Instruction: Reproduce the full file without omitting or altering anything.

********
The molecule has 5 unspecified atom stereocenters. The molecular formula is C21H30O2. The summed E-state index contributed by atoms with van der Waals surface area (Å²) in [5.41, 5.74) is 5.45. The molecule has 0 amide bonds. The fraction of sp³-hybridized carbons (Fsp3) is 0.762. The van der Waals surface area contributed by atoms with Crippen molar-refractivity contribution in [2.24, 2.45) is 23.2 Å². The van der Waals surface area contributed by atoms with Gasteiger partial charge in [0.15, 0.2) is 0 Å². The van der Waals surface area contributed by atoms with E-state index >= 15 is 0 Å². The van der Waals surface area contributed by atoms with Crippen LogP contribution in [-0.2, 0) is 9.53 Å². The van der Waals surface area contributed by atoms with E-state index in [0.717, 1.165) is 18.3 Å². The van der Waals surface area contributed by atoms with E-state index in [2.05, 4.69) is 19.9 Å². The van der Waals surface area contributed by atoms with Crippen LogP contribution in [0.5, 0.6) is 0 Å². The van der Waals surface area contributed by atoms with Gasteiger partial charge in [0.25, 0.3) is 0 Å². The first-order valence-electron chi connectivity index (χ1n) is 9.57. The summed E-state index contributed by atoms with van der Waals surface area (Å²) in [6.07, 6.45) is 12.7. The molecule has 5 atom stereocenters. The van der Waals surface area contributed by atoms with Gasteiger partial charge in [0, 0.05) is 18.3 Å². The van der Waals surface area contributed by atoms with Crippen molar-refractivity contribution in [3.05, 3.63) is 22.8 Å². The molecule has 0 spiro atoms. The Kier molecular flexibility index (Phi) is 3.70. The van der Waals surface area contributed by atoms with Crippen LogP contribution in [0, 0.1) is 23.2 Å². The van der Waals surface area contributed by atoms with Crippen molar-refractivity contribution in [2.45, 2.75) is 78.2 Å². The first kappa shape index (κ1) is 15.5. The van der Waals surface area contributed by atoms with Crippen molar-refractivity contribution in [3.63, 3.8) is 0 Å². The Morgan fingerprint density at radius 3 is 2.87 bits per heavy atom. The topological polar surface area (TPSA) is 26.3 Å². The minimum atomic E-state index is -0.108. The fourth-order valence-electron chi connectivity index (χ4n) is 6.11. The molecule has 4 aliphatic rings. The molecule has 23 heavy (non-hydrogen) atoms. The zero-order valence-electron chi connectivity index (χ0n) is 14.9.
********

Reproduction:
The molecule has 5 unspecified atom stereocenters. The molecular formula is C21H30O2. The summed E-state index contributed by atoms with van der Waals surface area (Å²) in [5.41, 5.74) is 5.45. The molecule has 0 amide bonds. The fraction of sp³-hybridized carbons (Fsp3) is 0.762. The van der Waals surface area contributed by atoms with Crippen molar-refractivity contribution in [2.24, 2.45) is 23.2 Å². The van der Waals surface area contributed by atoms with Gasteiger partial charge in [0.15, 0.2) is 0 Å². The van der Waals surface area contributed by atoms with E-state index >= 15 is 0 Å². The van der Waals surface area contributed by atoms with Crippen LogP contribution in [-0.2, 0) is 9.53 Å². The van der Waals surface area contributed by atoms with E-state index in [0.717, 1.165) is 18.3 Å². The van der Waals surface area contributed by atoms with E-state index in [2.05, 4.69) is 19.9 Å². The van der Waals surface area contributed by atoms with Crippen LogP contribution in [0.5, 0.6) is 0 Å². The van der Waals surface area contributed by atoms with Gasteiger partial charge in [0.25, 0.3) is 0 Å². The first-order valence-electron chi connectivity index (χ1n) is 9.57. The summed E-state index contributed by atoms with van der Waals surface area (Å²) in [6.07, 6.45) is 12.7. The molecule has 5 atom stereocenters. The van der Waals surface area contributed by atoms with Gasteiger partial charge in [0, 0.05) is 18.3 Å². The van der Waals surface area contributed by atoms with Crippen molar-refractivity contribution in [3.05, 3.63) is 22.8 Å². The molecule has 0 spiro atoms. The Kier molecular flexibility index (Phi) is 3.70. The van der Waals surface area contributed by atoms with Crippen LogP contribution in [0, 0.1) is 23.2 Å². The van der Waals surface area contributed by atoms with Crippen molar-refractivity contribution in [2.45, 2.75) is 78.2 Å². The first kappa shape index (κ1) is 15.5. The van der Waals surface area contributed by atoms with Crippen molar-refractivity contribution in [3.63, 3.8) is 0 Å². The Morgan fingerprint density at radius 3 is 2.87 bits per heavy atom. The topological polar surface area (TPSA) is 26.3 Å². The minimum atomic E-state index is -0.108. The fourth-order valence-electron chi connectivity index (χ4n) is 6.11. The molecule has 4 aliphatic rings. The molecule has 23 heavy (non-hydrogen) atoms. The zero-order valence-electron chi connectivity index (χ0n) is 14.9.